how bad is job-hopping, really?

A reader writes:

How bad is it really to “bounce around” jobs frequently?

I’ve been practicing in my field for about five years and have had three jobs in that time – the first for about five months, the next for about two and a half years, and my current one for about a year and a half. Recently, I’ve been starting to feel unfulfilled at my current job, partly because of the pandemic (my workload has been really inconsistent), but also because the workplace in general is a lot more anti-social and older-skewing than I was originally expecting. I came from another job where there were a lot of people around my age, frequent group lunches/happy hours, etc. Here, while everyone I work with is super nice and lovely, most of them could be my parents and everyone simply sits in their office alone, not really interacting (the only plus was that this made the transition to working from home very easy for everyone).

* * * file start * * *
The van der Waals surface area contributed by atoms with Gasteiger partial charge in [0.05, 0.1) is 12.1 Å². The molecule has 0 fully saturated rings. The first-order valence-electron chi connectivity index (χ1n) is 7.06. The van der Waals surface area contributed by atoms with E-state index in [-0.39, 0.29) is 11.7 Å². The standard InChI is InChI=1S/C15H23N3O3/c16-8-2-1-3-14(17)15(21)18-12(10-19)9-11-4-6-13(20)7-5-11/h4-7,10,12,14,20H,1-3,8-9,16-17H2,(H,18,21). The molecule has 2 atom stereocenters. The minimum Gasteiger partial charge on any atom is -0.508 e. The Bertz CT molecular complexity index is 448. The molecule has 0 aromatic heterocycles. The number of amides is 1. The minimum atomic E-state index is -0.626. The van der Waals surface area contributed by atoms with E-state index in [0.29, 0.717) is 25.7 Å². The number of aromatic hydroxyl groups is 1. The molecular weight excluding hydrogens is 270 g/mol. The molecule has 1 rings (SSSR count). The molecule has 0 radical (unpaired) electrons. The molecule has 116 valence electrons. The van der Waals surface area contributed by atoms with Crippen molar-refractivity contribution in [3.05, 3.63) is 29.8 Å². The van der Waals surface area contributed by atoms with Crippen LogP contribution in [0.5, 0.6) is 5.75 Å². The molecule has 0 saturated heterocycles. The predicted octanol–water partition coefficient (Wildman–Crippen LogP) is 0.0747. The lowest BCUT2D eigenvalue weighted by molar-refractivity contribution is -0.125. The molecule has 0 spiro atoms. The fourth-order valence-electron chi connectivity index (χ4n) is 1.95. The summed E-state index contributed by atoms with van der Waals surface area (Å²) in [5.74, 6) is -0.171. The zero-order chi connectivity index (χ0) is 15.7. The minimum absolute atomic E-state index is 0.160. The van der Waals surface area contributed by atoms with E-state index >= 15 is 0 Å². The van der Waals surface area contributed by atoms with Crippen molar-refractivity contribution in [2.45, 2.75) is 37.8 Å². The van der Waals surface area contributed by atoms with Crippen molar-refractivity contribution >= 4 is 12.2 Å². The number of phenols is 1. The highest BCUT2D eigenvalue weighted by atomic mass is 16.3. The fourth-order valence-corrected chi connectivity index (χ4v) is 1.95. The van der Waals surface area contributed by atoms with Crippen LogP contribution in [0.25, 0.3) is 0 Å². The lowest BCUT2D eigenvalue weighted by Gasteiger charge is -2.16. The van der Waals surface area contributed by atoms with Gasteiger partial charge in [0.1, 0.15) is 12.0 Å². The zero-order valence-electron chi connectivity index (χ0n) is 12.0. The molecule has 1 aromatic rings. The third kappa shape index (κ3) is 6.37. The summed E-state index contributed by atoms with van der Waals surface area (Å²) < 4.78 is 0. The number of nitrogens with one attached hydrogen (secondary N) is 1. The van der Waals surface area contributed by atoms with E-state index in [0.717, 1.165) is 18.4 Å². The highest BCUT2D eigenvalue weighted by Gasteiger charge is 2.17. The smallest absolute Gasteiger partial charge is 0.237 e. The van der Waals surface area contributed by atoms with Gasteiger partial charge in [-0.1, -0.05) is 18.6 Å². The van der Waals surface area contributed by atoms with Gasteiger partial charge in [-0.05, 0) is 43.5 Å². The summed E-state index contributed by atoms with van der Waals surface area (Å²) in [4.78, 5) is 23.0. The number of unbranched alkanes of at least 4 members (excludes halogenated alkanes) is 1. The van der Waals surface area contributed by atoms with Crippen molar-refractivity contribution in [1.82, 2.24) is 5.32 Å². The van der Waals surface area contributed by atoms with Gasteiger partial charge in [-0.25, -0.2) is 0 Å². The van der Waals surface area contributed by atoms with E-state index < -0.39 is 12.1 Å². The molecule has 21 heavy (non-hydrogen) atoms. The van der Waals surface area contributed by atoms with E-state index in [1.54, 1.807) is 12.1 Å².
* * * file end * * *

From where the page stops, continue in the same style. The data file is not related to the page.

I’ve also been thinking about my long-term goals and have concluded that staying where I currently am may not lend itself those goals. I’m an associate at a law firm doing a kind of niche work that isn’t typically valued outside of the specific field, and I know that I want to eventually go in-house with a company rather than become a law firm partner.

All of this seems to point to searching for a new job. However, I have heard time and time again that it looks bad on a resume to have bounced around a lot and was advised by someone I used to work with that I really need to stay at my current job for at least two years before moving again. I myself have judged someone’s frequent moves when evaluating potential candidates. But is this true? Will I really be hamstrung in a potential job search by not hitting an arbitrary mark of time at a job I don’t like? Should I just wait it out?

You can read my answer to this letter at New York Magazine today. Head over there to read it.